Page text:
Risk for reward. Schmieder remembers selling his first big hardscape job. It was the second summer he was in business fulltime as a landscape professional, and he was fresh off training from his supplier when he was invited to bid on a fairly large residential project. It was a waterfront property on the Finger Lakes, and Schmieder jumped at the opportunity. He was 19 years old.

The pledge

A simple statement can separate you from the competition.


Quality and customer service is more than a promise at Josh Landscaping, Inc. It’s a pledge – the JOSH Pledge, actually. The namesake statement is quite simple. “No job is complete until the client is 100 percent satisfied. We ensure 100-percent satisfaction to every client by providing uncompromising quality with unparalleled customer service.”

Why brand a pledge like this? President Josh Schmieder says when the firm put up the last version of their website in 2004 (a new version is rolling out this spring), the team discussed how the company could set itself apart from the competition. The JOSH Pledge was one way to do that.

“We were a small company with a handful of guys working for us at the time, and the common perception in the industry of small companies was that they are unprofessional, poor quality, not following through,” Schmieder relates.

Basically, Schmieder made a list of all those industry stigmas and sought to turn them upside down. “We said, we will make the industry weaknesses our strengths,” he relates.

By putting this on paper, Schmieder is confirming the firm’s commitment to quality and customer service. This is an important sales tool, he says. “We wanted to distinguish ourselves from the stereotypical mowing company.”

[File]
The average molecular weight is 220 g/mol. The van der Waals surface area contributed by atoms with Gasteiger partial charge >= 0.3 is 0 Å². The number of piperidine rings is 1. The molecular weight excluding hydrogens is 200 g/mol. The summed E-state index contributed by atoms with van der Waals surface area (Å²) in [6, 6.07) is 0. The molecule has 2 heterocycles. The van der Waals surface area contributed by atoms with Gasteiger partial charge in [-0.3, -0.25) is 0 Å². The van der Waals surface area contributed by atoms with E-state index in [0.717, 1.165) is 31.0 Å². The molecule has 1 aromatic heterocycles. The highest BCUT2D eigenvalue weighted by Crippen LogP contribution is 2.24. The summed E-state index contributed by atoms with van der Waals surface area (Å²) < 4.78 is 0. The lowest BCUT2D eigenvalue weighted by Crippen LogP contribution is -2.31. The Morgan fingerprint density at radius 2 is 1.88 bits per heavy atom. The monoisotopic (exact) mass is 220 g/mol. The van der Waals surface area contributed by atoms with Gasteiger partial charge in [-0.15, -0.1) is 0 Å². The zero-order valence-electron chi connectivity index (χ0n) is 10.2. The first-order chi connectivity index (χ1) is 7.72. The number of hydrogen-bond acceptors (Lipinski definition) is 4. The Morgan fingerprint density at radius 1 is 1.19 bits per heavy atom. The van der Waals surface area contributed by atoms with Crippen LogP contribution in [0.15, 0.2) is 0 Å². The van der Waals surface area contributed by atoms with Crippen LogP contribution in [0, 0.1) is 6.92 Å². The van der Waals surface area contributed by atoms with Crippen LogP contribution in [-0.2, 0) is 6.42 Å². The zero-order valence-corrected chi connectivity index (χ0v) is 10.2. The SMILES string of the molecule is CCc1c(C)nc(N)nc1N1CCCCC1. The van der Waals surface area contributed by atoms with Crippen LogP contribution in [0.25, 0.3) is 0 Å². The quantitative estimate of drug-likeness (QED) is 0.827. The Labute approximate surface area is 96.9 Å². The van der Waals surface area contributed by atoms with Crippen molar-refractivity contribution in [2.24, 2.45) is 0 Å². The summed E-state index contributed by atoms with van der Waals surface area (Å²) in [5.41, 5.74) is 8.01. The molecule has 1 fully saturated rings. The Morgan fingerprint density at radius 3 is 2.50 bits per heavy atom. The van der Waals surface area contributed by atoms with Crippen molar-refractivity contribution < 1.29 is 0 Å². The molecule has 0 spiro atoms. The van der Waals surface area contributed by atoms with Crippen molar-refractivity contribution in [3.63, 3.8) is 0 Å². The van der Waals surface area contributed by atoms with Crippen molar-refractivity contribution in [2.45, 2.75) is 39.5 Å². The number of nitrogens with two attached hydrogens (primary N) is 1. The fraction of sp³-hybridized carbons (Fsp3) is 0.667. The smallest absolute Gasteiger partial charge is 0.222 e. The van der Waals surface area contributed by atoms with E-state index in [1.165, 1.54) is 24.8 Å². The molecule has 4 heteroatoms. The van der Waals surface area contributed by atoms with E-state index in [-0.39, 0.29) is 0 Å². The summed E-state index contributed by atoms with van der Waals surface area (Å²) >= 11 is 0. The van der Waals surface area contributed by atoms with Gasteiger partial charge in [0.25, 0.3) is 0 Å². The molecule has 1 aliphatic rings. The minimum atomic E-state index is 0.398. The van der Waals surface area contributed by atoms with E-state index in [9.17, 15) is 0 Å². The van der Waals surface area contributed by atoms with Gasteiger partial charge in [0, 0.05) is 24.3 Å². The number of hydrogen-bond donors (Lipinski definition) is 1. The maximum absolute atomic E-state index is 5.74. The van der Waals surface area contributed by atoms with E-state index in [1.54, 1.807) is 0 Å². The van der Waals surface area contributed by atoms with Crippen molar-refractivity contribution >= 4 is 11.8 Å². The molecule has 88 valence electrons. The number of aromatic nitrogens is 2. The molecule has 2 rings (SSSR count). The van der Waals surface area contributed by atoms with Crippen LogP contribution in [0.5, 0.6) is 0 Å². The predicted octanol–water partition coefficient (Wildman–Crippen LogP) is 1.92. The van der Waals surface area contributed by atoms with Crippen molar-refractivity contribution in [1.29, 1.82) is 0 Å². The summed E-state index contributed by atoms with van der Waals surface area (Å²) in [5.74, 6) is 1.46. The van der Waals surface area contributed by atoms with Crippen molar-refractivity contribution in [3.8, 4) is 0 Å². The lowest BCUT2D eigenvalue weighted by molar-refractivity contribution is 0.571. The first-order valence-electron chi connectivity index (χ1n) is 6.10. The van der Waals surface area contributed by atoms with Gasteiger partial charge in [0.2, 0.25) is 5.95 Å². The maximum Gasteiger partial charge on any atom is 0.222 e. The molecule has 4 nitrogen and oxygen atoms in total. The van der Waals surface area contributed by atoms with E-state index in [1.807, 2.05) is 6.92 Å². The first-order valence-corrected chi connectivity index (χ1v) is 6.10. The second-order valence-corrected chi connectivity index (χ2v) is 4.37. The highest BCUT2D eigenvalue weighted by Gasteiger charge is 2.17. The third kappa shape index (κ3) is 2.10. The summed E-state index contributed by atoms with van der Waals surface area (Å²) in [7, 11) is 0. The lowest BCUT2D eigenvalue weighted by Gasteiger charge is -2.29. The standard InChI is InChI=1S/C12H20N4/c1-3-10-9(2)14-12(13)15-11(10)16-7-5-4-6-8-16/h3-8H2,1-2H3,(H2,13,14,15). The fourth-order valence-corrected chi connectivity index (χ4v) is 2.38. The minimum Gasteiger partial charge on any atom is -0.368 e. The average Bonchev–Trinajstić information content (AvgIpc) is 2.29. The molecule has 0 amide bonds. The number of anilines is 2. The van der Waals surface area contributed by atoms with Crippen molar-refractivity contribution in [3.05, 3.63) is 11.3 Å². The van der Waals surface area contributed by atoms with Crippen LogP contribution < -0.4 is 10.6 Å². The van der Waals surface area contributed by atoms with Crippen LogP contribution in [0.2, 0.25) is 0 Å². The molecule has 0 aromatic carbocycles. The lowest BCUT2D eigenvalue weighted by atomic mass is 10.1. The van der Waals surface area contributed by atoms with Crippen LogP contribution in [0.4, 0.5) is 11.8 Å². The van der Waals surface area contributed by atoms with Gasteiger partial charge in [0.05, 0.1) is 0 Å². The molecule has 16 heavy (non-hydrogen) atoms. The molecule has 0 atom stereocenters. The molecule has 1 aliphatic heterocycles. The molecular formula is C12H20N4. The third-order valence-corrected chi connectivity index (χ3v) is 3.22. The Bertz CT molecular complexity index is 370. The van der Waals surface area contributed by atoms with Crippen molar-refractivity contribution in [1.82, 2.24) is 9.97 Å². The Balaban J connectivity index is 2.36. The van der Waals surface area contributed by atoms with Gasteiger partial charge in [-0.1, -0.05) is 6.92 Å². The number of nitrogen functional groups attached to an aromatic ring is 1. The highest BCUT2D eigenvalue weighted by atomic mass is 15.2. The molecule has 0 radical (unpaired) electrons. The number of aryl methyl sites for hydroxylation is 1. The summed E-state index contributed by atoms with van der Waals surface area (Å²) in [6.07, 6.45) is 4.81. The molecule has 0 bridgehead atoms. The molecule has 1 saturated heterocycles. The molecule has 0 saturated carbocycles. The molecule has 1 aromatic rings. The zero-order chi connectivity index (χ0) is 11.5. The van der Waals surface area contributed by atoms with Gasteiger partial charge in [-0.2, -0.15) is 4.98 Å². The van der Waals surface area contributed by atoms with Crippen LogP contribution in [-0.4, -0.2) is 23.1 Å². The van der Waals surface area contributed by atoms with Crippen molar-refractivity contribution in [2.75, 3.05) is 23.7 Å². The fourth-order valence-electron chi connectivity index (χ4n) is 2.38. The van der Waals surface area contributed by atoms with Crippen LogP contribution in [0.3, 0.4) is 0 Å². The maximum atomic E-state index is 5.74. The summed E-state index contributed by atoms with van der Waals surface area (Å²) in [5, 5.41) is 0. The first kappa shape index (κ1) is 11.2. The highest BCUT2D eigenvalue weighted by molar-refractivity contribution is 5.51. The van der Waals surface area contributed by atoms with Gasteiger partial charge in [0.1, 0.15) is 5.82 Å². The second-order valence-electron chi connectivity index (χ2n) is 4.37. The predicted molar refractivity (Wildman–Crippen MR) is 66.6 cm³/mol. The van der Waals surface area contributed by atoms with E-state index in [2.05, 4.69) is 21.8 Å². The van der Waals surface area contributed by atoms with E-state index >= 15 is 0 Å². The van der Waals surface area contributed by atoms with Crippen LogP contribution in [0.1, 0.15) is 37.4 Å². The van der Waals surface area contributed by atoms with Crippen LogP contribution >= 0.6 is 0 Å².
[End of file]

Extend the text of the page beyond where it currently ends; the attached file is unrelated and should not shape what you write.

With the website redesign, Schmieder is not sure if the phrase JOSH Pledge will live on. But the tenants will. And the same principles of quality and customer services apply since the company has evolved to providing full landscape care service and building outdoor living environments.

“I have always built my company on the priorities of delivering high-quality work and customer service, and making sure our clients are 100-percnet satisfied (within the terms of the contract) when we are completed,” Schmieder says.

“I did the estimate, and our supplier rep, who had walked us through installing our first garden wall, helped us with the estimating,” Schmieder says. “It ended up being a $30,000 project, and when I presented it to the client, they liked what they saw.”

Schmieder was only a few months into his hardscaping service. “I walked back to my truck from that lake house and it hit me, ‘What did I just do?’” he says. That feeling would set in many times after that as the company grew. And that has always been a good thing. “Growing my company has always been my drive and ambition,” he says. “I have always taken risks. I want to give the best customer service and the best quality. My parents instilled these values in me when I was little, so this experience was a representation of what would take place in years to come.”

Schmieder is the type of owner who meets a challenge, takes it on, and then says, “Next.” Of course, the ability to focus on these new challenges has required some soul searching. He had to decide what new business was a fit for Josh Inc., and what to leave behind. And, after recognizing that he could not compete with the mow-and-go get-ups that charge as little as $25 to cut a lawn, he made the decision to cut loose his basic mowing jobs about five years ago.